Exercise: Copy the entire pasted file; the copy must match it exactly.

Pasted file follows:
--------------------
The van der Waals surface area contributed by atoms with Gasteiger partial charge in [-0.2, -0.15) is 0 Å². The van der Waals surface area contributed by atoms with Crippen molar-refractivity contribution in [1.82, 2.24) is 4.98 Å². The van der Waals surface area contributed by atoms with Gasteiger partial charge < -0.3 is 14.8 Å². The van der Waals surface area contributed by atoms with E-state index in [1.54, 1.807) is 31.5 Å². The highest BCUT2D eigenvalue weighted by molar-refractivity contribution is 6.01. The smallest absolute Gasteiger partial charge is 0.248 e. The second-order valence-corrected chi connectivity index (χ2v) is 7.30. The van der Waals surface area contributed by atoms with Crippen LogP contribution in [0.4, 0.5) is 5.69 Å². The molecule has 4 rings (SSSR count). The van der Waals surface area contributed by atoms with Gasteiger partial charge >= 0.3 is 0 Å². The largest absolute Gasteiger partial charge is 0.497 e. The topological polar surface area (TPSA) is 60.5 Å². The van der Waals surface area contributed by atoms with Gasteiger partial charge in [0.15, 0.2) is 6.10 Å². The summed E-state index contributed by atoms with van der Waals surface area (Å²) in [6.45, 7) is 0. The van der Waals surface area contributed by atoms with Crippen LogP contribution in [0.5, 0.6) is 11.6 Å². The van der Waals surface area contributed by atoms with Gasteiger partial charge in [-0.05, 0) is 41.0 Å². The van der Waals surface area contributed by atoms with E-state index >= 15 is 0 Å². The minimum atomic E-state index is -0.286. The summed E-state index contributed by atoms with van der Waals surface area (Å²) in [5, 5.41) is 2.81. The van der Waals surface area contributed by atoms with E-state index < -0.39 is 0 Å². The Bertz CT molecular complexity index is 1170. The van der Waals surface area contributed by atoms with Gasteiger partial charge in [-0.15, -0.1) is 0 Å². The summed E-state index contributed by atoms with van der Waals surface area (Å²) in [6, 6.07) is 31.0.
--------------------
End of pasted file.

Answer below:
The van der Waals surface area contributed by atoms with Gasteiger partial charge in [-0.2, -0.15) is 0 Å². The van der Waals surface area contributed by atoms with Crippen molar-refractivity contribution in [1.82, 2.24) is 4.98 Å². The van der Waals surface area contributed by atoms with Gasteiger partial charge < -0.3 is 14.8 Å². The van der Waals surface area contributed by atoms with E-state index in [1.54, 1.807) is 31.5 Å². The highest BCUT2D eigenvalue weighted by molar-refractivity contribution is 6.01. The smallest absolute Gasteiger partial charge is 0.248 e. The second-order valence-corrected chi connectivity index (χ2v) is 7.30. The van der Waals surface area contributed by atoms with Crippen LogP contribution in [0.4, 0.5) is 5.69 Å². The molecule has 4 rings (SSSR count). The van der Waals surface area contributed by atoms with Gasteiger partial charge >= 0.3 is 0 Å². The largest absolute Gasteiger partial charge is 0.497 e. The topological polar surface area (TPSA) is 60.5 Å². The van der Waals surface area contributed by atoms with Gasteiger partial charge in [0.15, 0.2) is 6.10 Å². The summed E-state index contributed by atoms with van der Waals surface area (Å²) in [6.45, 7) is 0. The van der Waals surface area contributed by atoms with Crippen LogP contribution in [0.5, 0.6) is 11.6 Å². The van der Waals surface area contributed by atoms with Gasteiger partial charge in [-0.05, 0) is 41.0 Å². The van der Waals surface area contributed by atoms with E-state index >= 15 is 0 Å². The minimum atomic E-state index is -0.286. The summed E-state index contributed by atoms with van der Waals surface area (Å²) in [5, 5.41) is 2.81. The van der Waals surface area contributed by atoms with E-state index < -0.39 is 0 Å². The Bertz CT molecular complexity index is 1170. The van der Waals surface area contributed by atoms with Gasteiger partial charge in [-0.15, -0.1) is 0 Å². The summed E-state index contributed by atoms with van der Waals surface area (Å²) in [6, 6.07) is 31.0.